Ecology on the backburner
Moreover, precious coastal and marine ecosystems such as the Sundarbans and Gahirmatha marine sanctuary cover a total of 34,000 sq km.
NEW DELHI: Indian governments, without exception, have been known to tiptoe around environmental concerns while paying lip service to them. This has been the norm ever since the Environment Protection Act came into being in 1986.
But even our lip service tends to be informed by urban and electoral concerns, as in the periodic kerfuffle over New Delhi’s air quality or Bengaluru’s lake of froth, Bellandur.
So it’s no surprise that coastal erosion affecting peninsular India hardly gets a mention in our cant.
Yet the importance of arresting coastal erosion can hardly be overstated. India’s coastline of 7,500 km covers 78 districts in nine states and four union territories. These are home to 14.2 per cent of our population and 3,288 marine fishing villages.
Moreover, precious coastal and marine ecosystems such as the Sundarbans and Gahirmatha marine sanctuary cover a total of 34,000 sq km. These populations and ecosystems are vulnerable due to coastal erosion, which has registered dangerous levels in recent studies.
The latest National Assessment of Shoreline Changes by the National Centre for Coastal Research (NCCR) says that 33.6 per cent of India’s coastline is subject to erosion and warns that “coastal erosion has become one of the most alarming threats in varying pockets along the Indian coast”.
Of the nine coastal states, those on the eastern seaboard are more vulnerable with West Bengal (60.5 per cent), Tamil Nadu (42.2%) and Puducherry (56.2%) showing a high trend of erosion while on the west, 46 per cent of Kerala’s shoreline displays such conditions.
Shoreline changes can be due to coastal accretion (deposition of sediment) too. On that score, India’s coastline is highly dynamic with 33.6% of it undergoing erosion, 27% accretion and 39.6% stable.
This effectively means that land is being lost at one place and gained in another.
Odisha has a high accretion rate of 51%, but that does not mean its marine villages are not vulnerable to erosion.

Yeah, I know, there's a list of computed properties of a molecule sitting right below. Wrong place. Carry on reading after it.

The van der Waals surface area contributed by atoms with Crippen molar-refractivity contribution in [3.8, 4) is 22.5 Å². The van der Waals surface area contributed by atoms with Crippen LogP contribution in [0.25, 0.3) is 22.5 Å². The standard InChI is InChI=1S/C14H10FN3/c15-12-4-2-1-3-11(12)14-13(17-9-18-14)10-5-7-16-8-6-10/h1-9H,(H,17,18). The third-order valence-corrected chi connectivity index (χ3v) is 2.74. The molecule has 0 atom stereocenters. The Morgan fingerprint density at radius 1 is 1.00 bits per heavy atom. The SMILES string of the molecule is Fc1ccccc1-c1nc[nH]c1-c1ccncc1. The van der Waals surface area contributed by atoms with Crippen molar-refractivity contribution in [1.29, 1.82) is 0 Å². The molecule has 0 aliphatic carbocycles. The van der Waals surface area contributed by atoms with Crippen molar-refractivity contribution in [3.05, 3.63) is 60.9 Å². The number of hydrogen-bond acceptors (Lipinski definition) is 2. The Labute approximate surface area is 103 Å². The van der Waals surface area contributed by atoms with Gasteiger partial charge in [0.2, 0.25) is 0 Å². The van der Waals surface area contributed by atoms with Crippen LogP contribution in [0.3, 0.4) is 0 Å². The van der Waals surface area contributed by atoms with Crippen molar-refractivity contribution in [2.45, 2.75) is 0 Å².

Data put out by the National Centre for Sustainable Coastal Management show that Odisha has 74 vulnerable villages, the highest in the country.
West Bengal has lost 99 sq km of land over the past 26 years, according to the NCCR study. There are no less than 92 erosion hotspots in the nine coastal states/UTs mapped.
The rise in sea levels (40 cm in the past 100 years) can be blamed for only a part of this problem. Anthropogenic causes such as urbanisation, industrial activity, tourism, destruction of natural buffers and sand mining make it much graver.
The good news is that we now have the technology to map these shoreline changes precisely and the time-series data to be able to model for any kind of change in land use. These models should be taken into consideration at the pre-feasibility stage of planning for infrastructure and industrial activity and not after the deed is done.
The west coast is stabler due to its geomorphology of rocky cliffs while the east coast with its large deltas, beaches, mangroves and lagoons is more subject to erosion or accretion.
While these latter features might excite policymakers for their potential for tourism and seaside entertainment, development in that direction needs to be tempered with environmental concerns.
Caring for the environment demands commitment, not lip service. Had that been the case, we would not have had the embarrassment of seeing our expressways inundated a week after inauguration.